From the Students: Christian University at Gardner-Webb

Gardner-Webb's Christian foundation is important to students
in unique ways. Hear from current students about what it means to them.

Jonathon Rhyne, Freshman Marketing/Journalism

“I know that on my bad days, I am loved by a bunch of people who I don’t even know… Here, people do care about you, and they don’t even have to know your name.” (More)



Hannah Ray, Sophomore English

“Everything falls under that umbrella of 'Why are we doing this?' and a Christian University has the responsibility to do it because they’re trying to glorify God in all that they’re doing.” (More)


Jeremiah Hamby, Senior Psychology

“It’s more than going to Church on Sunday; it’s living in a community of Christian believers in everyday life and being intentional, being vulnerable with them, and the atmosphere at Gardner-Webb has really shown me that…” (More)


Caitlyn Brotherton, Senior ASL

“That’s what college is all about: figuring out what you want to do and who you want to be, and when everyone around you is pointing you towards Christ, it’s a lot easier to be focused on him.” (More)

Research Experiences at GWU Helped Alum Jumpstart Career as Biologist


Benjamin Humphrey ’15

Benjamin Humphrey ’15 environmental science major, biology minor

“Working with Dr. David Campbell at GWU on my independent research equipped me with the tools, skills, and experience I needed. He was instrumental in jumpstarting my career, and I will always be grateful.”

Before graduating from Gardner-Webb University, Benjamin Humphrey ’15 was hired on the spot during an interview with the West Virginia Division of Natural Resources (WVDNR). After starting the job, he asked his supervisor why she knew he was the right choice. “Her response was, ‘When I asked you about the research you conducted, you were able to clearly explain it on the spot without hesitation. You sounded excited to talk about it,’” Humphrey recalled.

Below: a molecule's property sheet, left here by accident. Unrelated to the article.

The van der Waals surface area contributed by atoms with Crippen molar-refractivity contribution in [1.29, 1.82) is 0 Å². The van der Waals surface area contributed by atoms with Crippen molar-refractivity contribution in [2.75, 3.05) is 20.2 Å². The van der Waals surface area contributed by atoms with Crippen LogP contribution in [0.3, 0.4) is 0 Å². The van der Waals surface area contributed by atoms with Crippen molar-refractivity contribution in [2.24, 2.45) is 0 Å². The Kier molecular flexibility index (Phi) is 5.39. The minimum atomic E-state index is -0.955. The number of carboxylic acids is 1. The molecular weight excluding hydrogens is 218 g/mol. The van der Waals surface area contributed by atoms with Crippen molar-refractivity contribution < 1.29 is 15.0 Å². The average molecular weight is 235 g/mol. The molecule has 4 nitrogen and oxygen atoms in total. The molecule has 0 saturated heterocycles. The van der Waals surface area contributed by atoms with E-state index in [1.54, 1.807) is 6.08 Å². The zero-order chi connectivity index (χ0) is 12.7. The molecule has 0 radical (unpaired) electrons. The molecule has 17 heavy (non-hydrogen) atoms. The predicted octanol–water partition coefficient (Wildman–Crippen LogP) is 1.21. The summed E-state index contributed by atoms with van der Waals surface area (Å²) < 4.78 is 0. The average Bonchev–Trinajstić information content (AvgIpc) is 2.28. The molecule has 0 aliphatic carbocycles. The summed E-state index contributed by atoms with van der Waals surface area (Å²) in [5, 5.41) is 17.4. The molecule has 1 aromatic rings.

Although the job was temporary, it opened a door and provided experience for Humphrey’s current job as a malacologist with Research, Environmental, Industrial Consultants Inc. (REIC) in Beckley, W.Va. A malacologist studies mollusks, which are invertebrates like snails and mussels. At Gardner-Webb, Humphrey studied aquatic snails in the Broad River and discovered that one species of snail, Elimia, had different shapes of shells. “Working with Dr. David Campbell at GWU on my independent research equipped me with the tools, skills, and experience I needed,” Humphrey assessed. “He was instrumental in jumpstarting my career, and I will always be grateful.”

Humphrey also appreciated the influence of other professors in the Department of Natural Sciences. “The greatest value of my GWU experience was the small class size that allowed me to connect with the faculty in ways you cannot at a large university,” he reflected. “Dr. David Judge’s invertebrate zoology class introduced me to this fantastic field of study. Dr. Stefka Eddins’ environmental chemistry class prepared me to work in the environmental consulting business. Dr. Joseph Oyugi’s ecology, vertebrate zoology, and conservation biology classes were fundamental in preparing me for the future. I still open those textbooks when needed. And Dr. Tom Jones, his botany class was challenging but always exciting.”

At REIC, he conducts freshwater mussel surveys to determine the well-being of these creatures that filter water. According to REIC literature, 38 of North America’s 300 species of mussels are now extinct with another 77 considered critically impaired, making mussels the most imperiled group of animals in the country. “I wanted to work as a biologist to protect, preserve, and conserve the rich array of biodiversity of North America,” Humphrey shared. “In five years, I would like to be working as a biologist for the U.S. Fish and Wildlife Service.”